Monday, 26 March 2012
Of Weddings, Suits, and Speeches.
My son-in-law, a no-frills, pragmatic Aussie, (he has given up 'tinnies' and embraced Real Ale to further his chances of British citizenship) was OK with this. Although considering marrying the same woman twice as unnecessary, he conceded the need for a 'bit of a do' for the Poms; maybe a Registry Office ceremony and a restaurant meal. After all, the Melbourne celebrations had been low key and had scarcely dented his bank balance. He is careful with his money, (in fact he is as tight as the inside of a size six bowler hat) and saw no need for extravagance second time round. Naively, he had not accounted for a bride determined to flaunt her gown on home ground, her mother desperate to wear a big hat, and the interfering instincts of the bride's younger sister.
Son-in-law fought a dogged rearguard action, but was no match for this Bridal Trinity and the restaurant meal became two laughably expensive nights at a "Luxury Rural Retreat" deep in the Worcestershire countryside, accommodating over sixty guests and a dozen visiting Aussies. He contested every item to the last penny, but although his objections were fully discussed, nearly all were rejected. I admired his perseverance, and was genuinely emotionally affected by his stricken look when the projected costs eased in to five figures. His only success, a sop to the Antipodeans special requirements, worryingly ensures an alcohol flow sufficient to keep the entire population of Worcestershire legless for a fortnight. And he is also holding firm in the matter of The Suit.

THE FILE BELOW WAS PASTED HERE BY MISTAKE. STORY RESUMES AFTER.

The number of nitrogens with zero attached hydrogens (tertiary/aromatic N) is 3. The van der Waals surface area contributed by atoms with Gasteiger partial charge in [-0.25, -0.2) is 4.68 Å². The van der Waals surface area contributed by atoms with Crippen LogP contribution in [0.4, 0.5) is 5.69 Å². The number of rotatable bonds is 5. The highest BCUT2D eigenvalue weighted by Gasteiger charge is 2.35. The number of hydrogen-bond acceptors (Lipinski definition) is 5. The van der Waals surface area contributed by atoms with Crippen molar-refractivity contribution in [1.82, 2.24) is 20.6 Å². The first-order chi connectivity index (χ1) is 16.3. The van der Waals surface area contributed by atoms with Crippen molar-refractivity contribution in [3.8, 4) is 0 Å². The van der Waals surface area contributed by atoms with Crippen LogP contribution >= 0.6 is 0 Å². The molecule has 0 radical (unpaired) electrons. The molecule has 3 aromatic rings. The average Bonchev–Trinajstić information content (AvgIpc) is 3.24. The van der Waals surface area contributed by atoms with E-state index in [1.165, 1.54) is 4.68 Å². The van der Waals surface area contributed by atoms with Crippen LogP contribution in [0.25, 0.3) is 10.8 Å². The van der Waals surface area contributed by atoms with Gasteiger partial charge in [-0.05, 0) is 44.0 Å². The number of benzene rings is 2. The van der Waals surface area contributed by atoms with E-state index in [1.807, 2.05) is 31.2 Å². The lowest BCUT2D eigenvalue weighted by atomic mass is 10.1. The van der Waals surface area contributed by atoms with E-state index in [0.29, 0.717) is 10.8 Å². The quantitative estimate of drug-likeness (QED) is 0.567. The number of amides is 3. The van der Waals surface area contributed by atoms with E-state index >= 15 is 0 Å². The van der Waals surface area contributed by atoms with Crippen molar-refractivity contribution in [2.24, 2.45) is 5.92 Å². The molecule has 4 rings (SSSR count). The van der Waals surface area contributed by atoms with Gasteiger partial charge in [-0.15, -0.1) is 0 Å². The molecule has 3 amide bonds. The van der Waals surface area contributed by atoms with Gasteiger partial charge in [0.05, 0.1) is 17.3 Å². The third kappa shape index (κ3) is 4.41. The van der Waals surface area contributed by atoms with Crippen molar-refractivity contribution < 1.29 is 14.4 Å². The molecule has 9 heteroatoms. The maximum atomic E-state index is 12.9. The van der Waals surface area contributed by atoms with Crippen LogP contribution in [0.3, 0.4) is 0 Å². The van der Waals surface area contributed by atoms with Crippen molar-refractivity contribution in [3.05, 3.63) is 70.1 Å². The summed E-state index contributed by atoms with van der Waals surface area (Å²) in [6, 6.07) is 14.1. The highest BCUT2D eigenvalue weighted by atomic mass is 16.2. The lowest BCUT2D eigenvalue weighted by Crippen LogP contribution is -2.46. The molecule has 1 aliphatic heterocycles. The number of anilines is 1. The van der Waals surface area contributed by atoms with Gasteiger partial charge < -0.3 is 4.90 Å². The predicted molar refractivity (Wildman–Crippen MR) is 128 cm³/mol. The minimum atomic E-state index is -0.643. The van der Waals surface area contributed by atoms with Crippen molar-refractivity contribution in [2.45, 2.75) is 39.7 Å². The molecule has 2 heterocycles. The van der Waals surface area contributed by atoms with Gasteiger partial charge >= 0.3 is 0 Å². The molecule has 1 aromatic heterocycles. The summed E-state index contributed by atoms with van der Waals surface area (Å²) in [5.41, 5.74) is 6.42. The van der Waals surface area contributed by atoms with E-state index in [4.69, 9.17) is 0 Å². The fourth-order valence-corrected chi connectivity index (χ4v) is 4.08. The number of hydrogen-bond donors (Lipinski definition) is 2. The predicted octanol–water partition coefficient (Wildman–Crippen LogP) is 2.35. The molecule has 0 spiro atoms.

It has been agreed that his suit 'will do', if it still fits, but he stubbornly refuses to try it on. He says if it doesn't fit on the day, he will attend church in his jogging bottoms and 'World's Best Street Fighter' tee shirt, (although he would soon enough discover that he was NOT the world's best street fighter.) I, too, am excused a new suit because I lied to the bride that my suit is new, although it pre-dates the one I had for her sister's wedding five years ago. It is my funeral suit, but because my geriatric associates are now shuffling off to the crem with frightening frequency, it will need a good scrubbing to remove the vol-au-vonte and trifle stains sustained at various apres-burn festivities.
I have not been consulted on the arrangements, because the Father of the Bride, unless pitifully conned in to that quaint old custom of paying for everything, is completely superfluous to wedding arrangements. He should remain concealed until his traditional cameo appearance to give the bride away, followed by the toast to the bride and groom, his big moment, and his chance to achieve spectacular and eternal family notoriety. Regrettably, most F-O-B's bottle the opportunity and settle for a flesh-creeping, if sincere, eulogy on the bride's beauty and accomplishments, most of which is obviously hogwash.
What a waste! You have at your mercy a captive bride, her mother who dare not interrupt, and all the cringe-inducing little teen-years anecdotes that you can pack in to twelve hundred beautifully crafted words, unmercifully targeted to inflict maximum humiliation to the delight of the assembled guests. I always think that 'our' sort of weddings, that rarely include fights, need a bit of a 'livener'.
I have been advised by this bride that a repeat of my performance at her sister's wedding is a bad idea, but I know if I don't embarrass her at least as much as her sister, I will not be forgiven. I have a great deal of material with this one, who aged sixteen was a riot of uncontrolled hormones and regarded for miles around as an alien life form.
I won't let her down.